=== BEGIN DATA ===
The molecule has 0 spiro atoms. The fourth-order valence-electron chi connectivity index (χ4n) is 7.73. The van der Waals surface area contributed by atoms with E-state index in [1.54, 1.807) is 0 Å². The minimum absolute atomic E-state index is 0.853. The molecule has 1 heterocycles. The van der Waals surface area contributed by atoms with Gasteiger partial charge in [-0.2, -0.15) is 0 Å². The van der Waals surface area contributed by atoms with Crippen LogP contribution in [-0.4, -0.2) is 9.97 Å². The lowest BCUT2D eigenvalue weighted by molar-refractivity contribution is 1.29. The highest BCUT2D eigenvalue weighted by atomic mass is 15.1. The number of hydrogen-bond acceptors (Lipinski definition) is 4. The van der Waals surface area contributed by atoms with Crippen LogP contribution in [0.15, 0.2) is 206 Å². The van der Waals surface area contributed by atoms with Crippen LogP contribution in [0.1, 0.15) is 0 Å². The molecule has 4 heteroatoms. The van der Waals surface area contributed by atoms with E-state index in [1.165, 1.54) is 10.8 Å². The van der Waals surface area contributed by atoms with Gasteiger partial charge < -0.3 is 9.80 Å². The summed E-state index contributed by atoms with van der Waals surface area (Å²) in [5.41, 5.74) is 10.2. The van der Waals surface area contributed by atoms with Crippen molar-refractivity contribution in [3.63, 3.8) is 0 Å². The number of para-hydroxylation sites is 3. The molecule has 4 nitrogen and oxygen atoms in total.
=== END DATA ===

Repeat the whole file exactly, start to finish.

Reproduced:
The molecule has 0 spiro atoms. The fourth-order valence-electron chi connectivity index (χ4n) is 7.73. The van der Waals surface area contributed by atoms with E-state index in [1.54, 1.807) is 0 Å². The minimum absolute atomic E-state index is 0.853. The molecule has 1 heterocycles. The van der Waals surface area contributed by atoms with Gasteiger partial charge in [-0.2, -0.15) is 0 Å². The van der Waals surface area contributed by atoms with Crippen LogP contribution in [-0.4, -0.2) is 9.97 Å². The lowest BCUT2D eigenvalue weighted by molar-refractivity contribution is 1.29. The highest BCUT2D eigenvalue weighted by atomic mass is 15.1. The number of hydrogen-bond acceptors (Lipinski definition) is 4. The van der Waals surface area contributed by atoms with Crippen LogP contribution in [0.15, 0.2) is 206 Å². The van der Waals surface area contributed by atoms with Crippen LogP contribution in [0.1, 0.15) is 0 Å². The molecule has 4 heteroatoms. The van der Waals surface area contributed by atoms with E-state index in [1.165, 1.54) is 10.8 Å². The van der Waals surface area contributed by atoms with Gasteiger partial charge < -0.3 is 9.80 Å². The summed E-state index contributed by atoms with van der Waals surface area (Å²) in [5.41, 5.74) is 10.2. The van der Waals surface area contributed by atoms with Crippen molar-refractivity contribution in [3.63, 3.8) is 0 Å². The number of para-hydroxylation sites is 3. The molecule has 4 nitrogen and oxygen atoms in total.